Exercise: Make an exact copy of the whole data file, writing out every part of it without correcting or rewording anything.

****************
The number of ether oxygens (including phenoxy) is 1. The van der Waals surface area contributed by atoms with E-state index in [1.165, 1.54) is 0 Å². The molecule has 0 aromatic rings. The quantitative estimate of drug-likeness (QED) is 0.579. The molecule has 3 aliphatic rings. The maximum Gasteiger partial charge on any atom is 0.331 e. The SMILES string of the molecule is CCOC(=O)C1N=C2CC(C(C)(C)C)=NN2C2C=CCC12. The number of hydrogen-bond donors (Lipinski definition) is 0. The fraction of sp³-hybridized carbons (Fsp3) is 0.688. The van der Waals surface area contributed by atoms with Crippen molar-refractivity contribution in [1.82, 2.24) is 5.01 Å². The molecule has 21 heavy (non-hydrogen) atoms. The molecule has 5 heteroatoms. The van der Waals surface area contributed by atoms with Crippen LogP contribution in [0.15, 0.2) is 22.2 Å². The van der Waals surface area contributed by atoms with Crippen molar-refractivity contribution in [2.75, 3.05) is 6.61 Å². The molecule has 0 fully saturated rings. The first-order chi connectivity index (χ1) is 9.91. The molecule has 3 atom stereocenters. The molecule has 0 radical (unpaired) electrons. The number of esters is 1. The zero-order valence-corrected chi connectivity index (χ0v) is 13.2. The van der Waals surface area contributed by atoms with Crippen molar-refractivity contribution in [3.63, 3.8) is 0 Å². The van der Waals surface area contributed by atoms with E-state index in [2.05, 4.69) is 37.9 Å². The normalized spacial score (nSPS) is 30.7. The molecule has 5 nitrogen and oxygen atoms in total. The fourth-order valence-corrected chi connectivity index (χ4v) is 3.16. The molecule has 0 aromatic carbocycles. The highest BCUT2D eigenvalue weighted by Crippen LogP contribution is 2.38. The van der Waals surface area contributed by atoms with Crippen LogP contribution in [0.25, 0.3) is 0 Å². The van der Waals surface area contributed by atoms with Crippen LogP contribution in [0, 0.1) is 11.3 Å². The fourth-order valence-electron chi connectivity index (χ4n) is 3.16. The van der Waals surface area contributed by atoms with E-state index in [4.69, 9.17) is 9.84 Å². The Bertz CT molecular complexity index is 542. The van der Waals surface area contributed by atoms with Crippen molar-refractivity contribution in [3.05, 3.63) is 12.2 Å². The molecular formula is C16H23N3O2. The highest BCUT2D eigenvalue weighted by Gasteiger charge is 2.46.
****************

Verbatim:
The number of ether oxygens (including phenoxy) is 1. The van der Waals surface area contributed by atoms with E-state index in [1.165, 1.54) is 0 Å². The molecule has 0 aromatic rings. The quantitative estimate of drug-likeness (QED) is 0.579. The molecule has 3 aliphatic rings. The maximum Gasteiger partial charge on any atom is 0.331 e. The SMILES string of the molecule is CCOC(=O)C1N=C2CC(C(C)(C)C)=NN2C2C=CCC12. The number of hydrogen-bond donors (Lipinski definition) is 0. The fraction of sp³-hybridized carbons (Fsp3) is 0.688. The van der Waals surface area contributed by atoms with Crippen molar-refractivity contribution in [1.82, 2.24) is 5.01 Å². The molecule has 21 heavy (non-hydrogen) atoms. The molecule has 5 heteroatoms. The van der Waals surface area contributed by atoms with Crippen LogP contribution in [0.15, 0.2) is 22.2 Å². The van der Waals surface area contributed by atoms with Crippen molar-refractivity contribution in [2.75, 3.05) is 6.61 Å². The molecule has 0 fully saturated rings. The first-order chi connectivity index (χ1) is 9.91. The molecule has 3 atom stereocenters. The molecule has 0 radical (unpaired) electrons. The number of esters is 1. The zero-order valence-corrected chi connectivity index (χ0v) is 13.2. The van der Waals surface area contributed by atoms with Crippen molar-refractivity contribution in [3.63, 3.8) is 0 Å². The van der Waals surface area contributed by atoms with E-state index in [2.05, 4.69) is 37.9 Å². The normalized spacial score (nSPS) is 30.7. The molecule has 5 nitrogen and oxygen atoms in total. The fourth-order valence-corrected chi connectivity index (χ4v) is 3.16. The molecule has 0 aromatic carbocycles. The highest BCUT2D eigenvalue weighted by Crippen LogP contribution is 2.38. The van der Waals surface area contributed by atoms with Crippen LogP contribution in [0.25, 0.3) is 0 Å². The van der Waals surface area contributed by atoms with Crippen LogP contribution in [0, 0.1) is 11.3 Å². The fourth-order valence-electron chi connectivity index (χ4n) is 3.16. The van der Waals surface area contributed by atoms with E-state index in [4.69, 9.17) is 9.84 Å². The Bertz CT molecular complexity index is 542. The van der Waals surface area contributed by atoms with Crippen molar-refractivity contribution in [3.05, 3.63) is 12.2 Å². The molecular formula is C16H23N3O2. The highest BCUT2D eigenvalue weighted by Gasteiger charge is 2.46.